…The fires have spread quickly across more than 200,000 acres (90,000 hectares) in recent days after a record heat wave and severe drought. July has been the hottest month in Moscow in 130 years of recorded history. Fields and forests have dried up, and much of this year’s wheat harvest has been ruined.

Fires have all but encircled Voronezh, a city of 850,000 people, some 300 miles (475 kilometers) south of Moscow. The streets of Voronezh were filled with smog Friday and a giant wall of rising black smoke could be seen on the horizon, television footage showed.

More than 900 patients had to be hurriedly transferred out of a Voronezh hospital and nearly 2,000 children were evacuated from 12 summer camps in the path of the flames  [NPR]

Fish Dying from Warm Water

Much of Russia has been reeling. Forest fires have erupted. Drought has ruined millions of acres of wheat. More than 2,000 people have died from drowning in rivers, reservoirs and elsewhere in July and June, often after seeking relief from the heat while intoxicated. In Moscow alone, the number of such deaths has tripled in comparison with last year, officials said.

All week long, temperatures have been soaring to records, and on Thursday, they reached a new high for Moscow, 100 degrees. July has been the hottest month since the city began taking such measurements under the czars, 130 years ago, officials said.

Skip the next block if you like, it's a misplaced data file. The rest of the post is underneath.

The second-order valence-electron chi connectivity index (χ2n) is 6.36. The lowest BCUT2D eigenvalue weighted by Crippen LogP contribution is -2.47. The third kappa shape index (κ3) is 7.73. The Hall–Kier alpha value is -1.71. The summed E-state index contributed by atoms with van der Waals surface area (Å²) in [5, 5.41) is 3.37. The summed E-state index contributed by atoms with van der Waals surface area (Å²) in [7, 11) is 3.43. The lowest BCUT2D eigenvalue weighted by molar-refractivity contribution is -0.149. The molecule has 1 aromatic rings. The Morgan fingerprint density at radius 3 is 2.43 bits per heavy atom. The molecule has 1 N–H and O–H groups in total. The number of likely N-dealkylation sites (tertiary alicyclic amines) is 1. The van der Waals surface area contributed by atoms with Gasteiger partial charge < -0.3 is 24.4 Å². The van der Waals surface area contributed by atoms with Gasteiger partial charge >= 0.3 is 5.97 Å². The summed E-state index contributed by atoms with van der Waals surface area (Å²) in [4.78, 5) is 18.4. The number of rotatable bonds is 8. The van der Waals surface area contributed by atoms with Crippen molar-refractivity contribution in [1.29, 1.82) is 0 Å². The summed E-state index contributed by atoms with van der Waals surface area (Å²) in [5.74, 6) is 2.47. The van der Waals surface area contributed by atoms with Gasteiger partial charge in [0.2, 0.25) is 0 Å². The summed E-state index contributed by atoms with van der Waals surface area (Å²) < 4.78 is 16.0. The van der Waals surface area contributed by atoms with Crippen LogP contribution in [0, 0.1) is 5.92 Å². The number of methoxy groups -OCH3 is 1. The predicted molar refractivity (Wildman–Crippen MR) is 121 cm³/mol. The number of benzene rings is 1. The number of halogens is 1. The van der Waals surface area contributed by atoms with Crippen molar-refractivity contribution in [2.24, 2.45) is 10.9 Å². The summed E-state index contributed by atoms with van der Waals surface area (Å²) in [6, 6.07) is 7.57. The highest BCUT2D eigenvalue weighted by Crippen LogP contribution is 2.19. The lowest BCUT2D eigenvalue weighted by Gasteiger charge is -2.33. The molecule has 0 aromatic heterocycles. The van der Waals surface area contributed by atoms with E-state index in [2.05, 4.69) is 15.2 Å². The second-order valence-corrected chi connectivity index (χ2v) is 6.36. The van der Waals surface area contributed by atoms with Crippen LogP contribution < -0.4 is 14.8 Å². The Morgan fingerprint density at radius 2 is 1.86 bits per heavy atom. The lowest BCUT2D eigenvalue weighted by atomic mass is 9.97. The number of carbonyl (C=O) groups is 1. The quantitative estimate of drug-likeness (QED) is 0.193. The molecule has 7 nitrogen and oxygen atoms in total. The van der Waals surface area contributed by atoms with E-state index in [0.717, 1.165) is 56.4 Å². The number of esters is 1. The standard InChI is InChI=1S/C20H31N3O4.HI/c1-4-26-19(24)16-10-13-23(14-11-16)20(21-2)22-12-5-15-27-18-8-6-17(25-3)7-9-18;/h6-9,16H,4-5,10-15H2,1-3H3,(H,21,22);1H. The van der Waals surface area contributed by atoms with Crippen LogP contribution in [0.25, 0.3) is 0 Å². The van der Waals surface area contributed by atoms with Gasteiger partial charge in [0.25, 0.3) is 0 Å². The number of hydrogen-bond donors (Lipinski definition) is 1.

At the Biserovsky Fish Farm in this suburb of Moscow, Ivan Tyurkin trudged along a pier and surveyed the breeding ponds all around him. He did not need a thermometer to figure out that the water was treacherously tepid. Dead trout, drifting like buoys, were evidence enough. [NYT]

And if the fire and heat isn’t enough, peatbogs near Moscow are smoldering, giving off foul smelling smoke and of course more CO2 and CH4 (methane) to the atmospheric over-load.

“”My lungs hurt from the smoke. I walk constantly with a oxygen can, because it is the only way to alleviate the situation, a little. Fumes are terrible in Moscow southeast. Smoke is also present in the northeast. There is also smoke in the west of Moscow.